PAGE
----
Letters

Letters 08-31-2015

Inalienable Rights This is a response to the “No More State Theatre” in your August 24th edition. I think I will not be the only response to this pathetic and narrow-minded letter that seems rather out of place in the northern Michigan that I know. To think we will not be getting your 25 cents for the movie you refused to see, but more importantly we will be without your “two cents” on your thoughts of a marriage at the State Theatre...

Enthusiastically Democratic Since I was one of the approximately 160 people present at when Senator Debbie Stabenow spoke on August 14 in Charlevoix, I was surprised to read in a letter to Northern Express that there was a “rather muted” response to Debbie’s announcement that she has endorsed Hillary Clinton for president...

Not Hurting I surely think the State Theatre will survive not having the homophobic presence of Colleen Smith and her family attend any matinees. I think “Ms.” Smith might also want to make sure that any medical personnel, bank staff, grocery store staff, waiters and/or waitress, etc. are not homosexual before accepting any service or product from them...

Stay Home I did not know whether to laugh or cry when I read the letter of the extremely homophobic, “disgusted” writer. She now refuses to patronize the State Theatre because she evidently feels that its confines have been poisoned by the gay wedding ceremony held there...

Keep Away In response to Colleen Smith of Cadillac who refused to bring her family to the State Theatre because there was a gay wedding there: Keep your 25 cents and your family out of Traverse City...

Celebrating Moore And A Theatre I was 10 years old when I had the privilege to see my first film at the State Theatre. I will never forget that experience. The screen was almost the size of my bedroom I shared with my older sister. The bursting sounds made me believe I was part of the film...

Outdated Thinking This letter is in response to Colleen Smith. She made public her choice to no longer go to the State Theater due to the fact that “some homosexuals” got married there. I’m not outraged by her choice; we don’t need any more hateful, self-righteous bigots in our town. She can keep her 25 cents...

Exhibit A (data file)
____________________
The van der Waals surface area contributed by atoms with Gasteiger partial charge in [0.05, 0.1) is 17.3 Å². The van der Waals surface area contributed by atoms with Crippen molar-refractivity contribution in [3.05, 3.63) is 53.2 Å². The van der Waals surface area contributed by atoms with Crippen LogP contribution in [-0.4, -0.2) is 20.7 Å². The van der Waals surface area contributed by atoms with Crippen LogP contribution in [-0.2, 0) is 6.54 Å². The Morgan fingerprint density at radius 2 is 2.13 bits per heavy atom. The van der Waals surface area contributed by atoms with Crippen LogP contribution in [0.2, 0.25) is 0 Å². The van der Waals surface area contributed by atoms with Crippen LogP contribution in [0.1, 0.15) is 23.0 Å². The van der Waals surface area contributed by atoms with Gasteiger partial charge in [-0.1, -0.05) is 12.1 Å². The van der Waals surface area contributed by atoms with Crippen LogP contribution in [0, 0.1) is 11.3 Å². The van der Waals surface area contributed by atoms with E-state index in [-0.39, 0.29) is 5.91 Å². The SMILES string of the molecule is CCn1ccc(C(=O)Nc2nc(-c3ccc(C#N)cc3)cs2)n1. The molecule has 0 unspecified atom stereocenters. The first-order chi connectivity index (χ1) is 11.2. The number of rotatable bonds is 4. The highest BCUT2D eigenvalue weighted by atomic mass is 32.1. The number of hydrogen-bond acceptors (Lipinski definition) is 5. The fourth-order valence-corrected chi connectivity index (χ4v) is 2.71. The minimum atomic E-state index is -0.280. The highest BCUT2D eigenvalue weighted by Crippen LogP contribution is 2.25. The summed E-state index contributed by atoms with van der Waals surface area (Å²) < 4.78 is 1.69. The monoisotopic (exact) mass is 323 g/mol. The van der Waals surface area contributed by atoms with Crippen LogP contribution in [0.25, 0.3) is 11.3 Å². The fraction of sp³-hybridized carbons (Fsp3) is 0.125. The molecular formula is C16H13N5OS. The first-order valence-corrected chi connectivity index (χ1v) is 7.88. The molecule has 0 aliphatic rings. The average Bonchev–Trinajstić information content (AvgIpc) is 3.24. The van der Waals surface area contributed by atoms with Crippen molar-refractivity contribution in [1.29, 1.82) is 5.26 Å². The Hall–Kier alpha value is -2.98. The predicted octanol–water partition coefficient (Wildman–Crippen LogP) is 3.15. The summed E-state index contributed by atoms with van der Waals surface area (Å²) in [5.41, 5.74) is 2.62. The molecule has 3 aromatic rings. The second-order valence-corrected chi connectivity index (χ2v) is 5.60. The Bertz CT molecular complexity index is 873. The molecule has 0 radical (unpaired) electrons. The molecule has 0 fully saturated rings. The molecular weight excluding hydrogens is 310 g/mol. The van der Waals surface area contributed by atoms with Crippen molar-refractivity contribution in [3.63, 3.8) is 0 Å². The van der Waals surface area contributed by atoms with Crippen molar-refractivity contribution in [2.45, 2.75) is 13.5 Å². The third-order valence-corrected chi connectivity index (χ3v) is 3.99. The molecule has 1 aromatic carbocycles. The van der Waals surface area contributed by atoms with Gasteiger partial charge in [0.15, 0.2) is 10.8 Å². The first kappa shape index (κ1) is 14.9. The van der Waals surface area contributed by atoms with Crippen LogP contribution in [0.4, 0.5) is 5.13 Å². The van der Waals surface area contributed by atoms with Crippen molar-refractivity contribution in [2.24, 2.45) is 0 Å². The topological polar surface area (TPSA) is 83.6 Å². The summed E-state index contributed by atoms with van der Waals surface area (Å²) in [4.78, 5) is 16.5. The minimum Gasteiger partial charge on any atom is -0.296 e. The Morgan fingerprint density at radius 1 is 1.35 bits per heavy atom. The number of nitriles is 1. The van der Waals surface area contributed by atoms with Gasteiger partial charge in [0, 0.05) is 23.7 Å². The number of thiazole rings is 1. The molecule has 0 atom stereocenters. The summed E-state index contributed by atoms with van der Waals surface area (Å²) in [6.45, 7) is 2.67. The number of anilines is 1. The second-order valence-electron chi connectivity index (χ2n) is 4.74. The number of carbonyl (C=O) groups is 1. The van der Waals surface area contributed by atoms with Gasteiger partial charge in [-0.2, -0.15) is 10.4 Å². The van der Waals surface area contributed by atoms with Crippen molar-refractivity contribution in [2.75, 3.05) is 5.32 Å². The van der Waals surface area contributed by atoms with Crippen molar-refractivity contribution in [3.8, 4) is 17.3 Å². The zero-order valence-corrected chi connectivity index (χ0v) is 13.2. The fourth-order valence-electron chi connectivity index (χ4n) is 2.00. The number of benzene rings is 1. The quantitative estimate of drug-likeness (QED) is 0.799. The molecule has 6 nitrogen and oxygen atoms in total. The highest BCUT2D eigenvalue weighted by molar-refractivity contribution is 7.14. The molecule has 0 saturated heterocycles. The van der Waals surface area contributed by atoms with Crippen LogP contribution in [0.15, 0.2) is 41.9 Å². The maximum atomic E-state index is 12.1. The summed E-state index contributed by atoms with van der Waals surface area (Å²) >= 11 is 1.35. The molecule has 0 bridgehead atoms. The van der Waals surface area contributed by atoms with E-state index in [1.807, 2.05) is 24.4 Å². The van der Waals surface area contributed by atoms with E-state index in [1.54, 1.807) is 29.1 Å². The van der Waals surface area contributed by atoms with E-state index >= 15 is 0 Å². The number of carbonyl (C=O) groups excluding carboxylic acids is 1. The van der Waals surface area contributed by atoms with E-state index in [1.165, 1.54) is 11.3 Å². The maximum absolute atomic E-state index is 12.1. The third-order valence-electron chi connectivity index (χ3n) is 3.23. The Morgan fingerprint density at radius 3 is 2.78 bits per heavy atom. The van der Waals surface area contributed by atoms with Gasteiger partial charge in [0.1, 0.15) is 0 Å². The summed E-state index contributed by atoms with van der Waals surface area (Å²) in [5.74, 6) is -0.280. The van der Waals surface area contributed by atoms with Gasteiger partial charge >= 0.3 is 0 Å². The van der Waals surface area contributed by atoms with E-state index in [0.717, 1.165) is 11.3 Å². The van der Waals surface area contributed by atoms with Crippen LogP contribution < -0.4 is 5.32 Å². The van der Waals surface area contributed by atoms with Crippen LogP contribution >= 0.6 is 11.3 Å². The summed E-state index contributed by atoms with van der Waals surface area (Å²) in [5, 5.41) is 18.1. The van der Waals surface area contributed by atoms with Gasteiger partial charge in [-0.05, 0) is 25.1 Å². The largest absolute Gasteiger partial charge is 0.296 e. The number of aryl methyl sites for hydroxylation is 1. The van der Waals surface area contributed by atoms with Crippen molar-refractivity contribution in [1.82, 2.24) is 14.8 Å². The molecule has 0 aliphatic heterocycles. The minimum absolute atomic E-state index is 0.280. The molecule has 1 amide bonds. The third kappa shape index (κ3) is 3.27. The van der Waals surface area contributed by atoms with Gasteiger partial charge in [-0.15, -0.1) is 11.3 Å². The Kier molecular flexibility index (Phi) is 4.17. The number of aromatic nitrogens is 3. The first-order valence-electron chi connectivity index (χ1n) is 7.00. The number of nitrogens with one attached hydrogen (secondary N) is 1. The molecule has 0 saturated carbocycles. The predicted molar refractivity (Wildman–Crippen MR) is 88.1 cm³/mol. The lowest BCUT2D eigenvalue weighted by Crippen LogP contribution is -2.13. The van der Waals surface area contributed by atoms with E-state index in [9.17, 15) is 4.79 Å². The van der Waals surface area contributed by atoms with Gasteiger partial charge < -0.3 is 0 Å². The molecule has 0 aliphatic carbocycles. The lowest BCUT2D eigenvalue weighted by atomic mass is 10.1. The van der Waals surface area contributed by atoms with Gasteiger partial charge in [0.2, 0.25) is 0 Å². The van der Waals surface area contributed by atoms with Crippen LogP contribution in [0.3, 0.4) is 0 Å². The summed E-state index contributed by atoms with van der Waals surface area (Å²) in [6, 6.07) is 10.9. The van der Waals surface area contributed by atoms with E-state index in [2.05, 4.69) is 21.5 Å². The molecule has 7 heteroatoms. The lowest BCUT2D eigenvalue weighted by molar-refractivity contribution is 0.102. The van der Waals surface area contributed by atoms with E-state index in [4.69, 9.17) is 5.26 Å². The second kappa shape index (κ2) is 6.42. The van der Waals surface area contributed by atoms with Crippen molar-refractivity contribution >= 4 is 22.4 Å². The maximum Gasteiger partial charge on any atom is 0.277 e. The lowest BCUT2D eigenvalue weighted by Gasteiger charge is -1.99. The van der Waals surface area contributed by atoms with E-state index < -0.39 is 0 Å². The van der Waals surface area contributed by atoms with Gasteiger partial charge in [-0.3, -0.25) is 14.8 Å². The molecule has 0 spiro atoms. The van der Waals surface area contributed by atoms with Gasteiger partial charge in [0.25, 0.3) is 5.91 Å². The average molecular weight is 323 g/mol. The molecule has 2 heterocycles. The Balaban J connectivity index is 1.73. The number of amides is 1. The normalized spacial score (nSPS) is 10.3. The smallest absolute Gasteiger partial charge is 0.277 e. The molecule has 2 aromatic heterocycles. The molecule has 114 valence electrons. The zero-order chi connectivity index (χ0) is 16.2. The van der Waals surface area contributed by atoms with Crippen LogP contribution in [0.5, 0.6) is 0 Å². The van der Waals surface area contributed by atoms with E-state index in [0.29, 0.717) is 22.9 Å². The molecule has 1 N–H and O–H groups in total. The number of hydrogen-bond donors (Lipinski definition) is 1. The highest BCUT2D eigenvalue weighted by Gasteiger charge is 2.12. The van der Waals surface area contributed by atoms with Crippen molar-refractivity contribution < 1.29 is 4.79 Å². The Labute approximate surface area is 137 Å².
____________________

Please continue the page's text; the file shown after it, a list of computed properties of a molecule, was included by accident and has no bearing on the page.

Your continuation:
Mackinac Pipeline Must Be Shut Down Crude oil flowing through Enbridge’s 60-yearold pipeline beneath the Mackinac Straits and the largest collection of fresh water on the planet should be a serious concern for every resident of the USA and Canada. Enbridge has a very “accident” prone track record...

Your Rights To Colleen, who wrote about the State Theatre: Let me thank you for sharing your views; I think most of us are well in support of the first amendment, because as you know- it gives everyone the opportunity to express their opinions. I also wanted to thank Northern Express for not shutting down these types of letters right at the source but rather giving the community a platform for education...

No Role Model [Fascinating Person from last week’s issue] Jada quoted: “I want to be a role model for girls who are interested in being in the outdoors.” I enjoy being in the outdoors, but I don’t want to kill animals for trophy...

Home · Articles · News · Features · Carly Lewis: A Daughter...
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Carly Lewis: A Daughter Remembered

Rick Coates - October 24th, 2011  

Carly Lewis was two weeks shy of her 17th birthday when she was killed. She would have been a senior at Traverse City High School this year. Her violent murder sent shock waves around Northern Michigan and her family, friends and the Traverse City community continue to mourn her loss as the murder trial of the suspect is expected to wrap up this week.

Her parents try to make sense of the tragedy as they reflect on their daughter and her life.

“She lived every day to her fullest,” said Todd Lewis, Carly’s father. “Everybody who met Carly loved her, she was a joy to be around.”

SHARED CUSTODY

Carly’s parents divorced nearly 10 years ago but they shared custody of both of their children. Carly has an older brother, Mitchell, who graduated this past June from Traverse City Central and is currently attending bible college in Grand Rapids, studying to be a minister.

“I knew it was important for the kids to have their dad in their lives so we agreed to joint custody and since we both lived in Traverse City we did one week each with the kids,” said Susie Ooley-Lewis, Carly’s mother. “Carly would put on happy face even when she wasn’t happy. She had a way about her and she liked to see other people happy.”

Carly was passionate about a lot of things, her family, friends and animals, with high school graduation on the horizon she had a few aspirations for her future.

“She expressed interest in orthodontistry,” said Ooley-Lewis. “She liked white teeth and was always polishing her teeth. But Carly wasn’t one to think too far into the future; she had a tendency to live in the moment. I think ultimately she would become a hairdresser. She talked about going to beauty school and she liked styling hair. We talked about being partners and working together.”